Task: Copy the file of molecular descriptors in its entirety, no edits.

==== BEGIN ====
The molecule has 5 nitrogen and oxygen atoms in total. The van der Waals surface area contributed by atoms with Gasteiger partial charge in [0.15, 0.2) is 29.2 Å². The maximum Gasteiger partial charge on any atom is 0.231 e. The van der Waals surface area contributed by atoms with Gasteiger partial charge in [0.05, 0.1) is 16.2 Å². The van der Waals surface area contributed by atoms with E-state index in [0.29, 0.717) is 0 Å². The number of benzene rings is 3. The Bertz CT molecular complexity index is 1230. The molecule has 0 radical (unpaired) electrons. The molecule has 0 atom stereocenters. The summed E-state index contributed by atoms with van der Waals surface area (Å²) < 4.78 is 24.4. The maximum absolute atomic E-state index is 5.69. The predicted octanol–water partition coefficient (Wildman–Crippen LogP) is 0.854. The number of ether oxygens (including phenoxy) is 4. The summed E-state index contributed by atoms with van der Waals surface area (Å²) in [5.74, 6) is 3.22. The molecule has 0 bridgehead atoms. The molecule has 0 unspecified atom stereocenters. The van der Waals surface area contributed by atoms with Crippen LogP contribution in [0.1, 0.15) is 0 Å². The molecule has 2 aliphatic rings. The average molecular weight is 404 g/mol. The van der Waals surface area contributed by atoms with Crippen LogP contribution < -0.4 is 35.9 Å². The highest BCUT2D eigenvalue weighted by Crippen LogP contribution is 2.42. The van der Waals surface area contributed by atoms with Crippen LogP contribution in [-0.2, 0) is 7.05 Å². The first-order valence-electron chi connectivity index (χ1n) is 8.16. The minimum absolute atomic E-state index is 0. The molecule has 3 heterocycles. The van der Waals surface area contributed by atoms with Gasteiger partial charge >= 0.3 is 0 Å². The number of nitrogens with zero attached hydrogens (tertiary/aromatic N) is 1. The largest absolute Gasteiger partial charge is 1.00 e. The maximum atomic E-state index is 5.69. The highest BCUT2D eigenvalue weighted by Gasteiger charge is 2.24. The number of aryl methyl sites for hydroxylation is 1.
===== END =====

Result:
The molecule has 5 nitrogen and oxygen atoms in total. The van der Waals surface area contributed by atoms with Gasteiger partial charge in [0.15, 0.2) is 29.2 Å². The maximum Gasteiger partial charge on any atom is 0.231 e. The van der Waals surface area contributed by atoms with Gasteiger partial charge in [0.05, 0.1) is 16.2 Å². The van der Waals surface area contributed by atoms with E-state index in [0.29, 0.717) is 0 Å². The number of benzene rings is 3. The Bertz CT molecular complexity index is 1230. The molecule has 0 radical (unpaired) electrons. The molecule has 0 atom stereocenters. The summed E-state index contributed by atoms with van der Waals surface area (Å²) < 4.78 is 24.4. The maximum absolute atomic E-state index is 5.69. The predicted octanol–water partition coefficient (Wildman–Crippen LogP) is 0.854. The number of ether oxygens (including phenoxy) is 4. The summed E-state index contributed by atoms with van der Waals surface area (Å²) in [5.74, 6) is 3.22. The molecule has 0 bridgehead atoms. The molecule has 0 unspecified atom stereocenters. The van der Waals surface area contributed by atoms with Crippen LogP contribution in [0.1, 0.15) is 0 Å². The molecule has 2 aliphatic rings. The average molecular weight is 404 g/mol. The van der Waals surface area contributed by atoms with Crippen LogP contribution < -0.4 is 35.9 Å². The highest BCUT2D eigenvalue weighted by Crippen LogP contribution is 2.42. The van der Waals surface area contributed by atoms with Crippen LogP contribution in [-0.2, 0) is 7.05 Å². The first-order valence-electron chi connectivity index (χ1n) is 8.16. The minimum absolute atomic E-state index is 0. The molecule has 3 heterocycles. The van der Waals surface area contributed by atoms with Gasteiger partial charge >= 0.3 is 0 Å². The number of nitrogens with zero attached hydrogens (tertiary/aromatic N) is 1. The largest absolute Gasteiger partial charge is 1.00 e. The maximum atomic E-state index is 5.69. The highest BCUT2D eigenvalue weighted by Gasteiger charge is 2.24. The number of aryl methyl sites for hydroxylation is 1.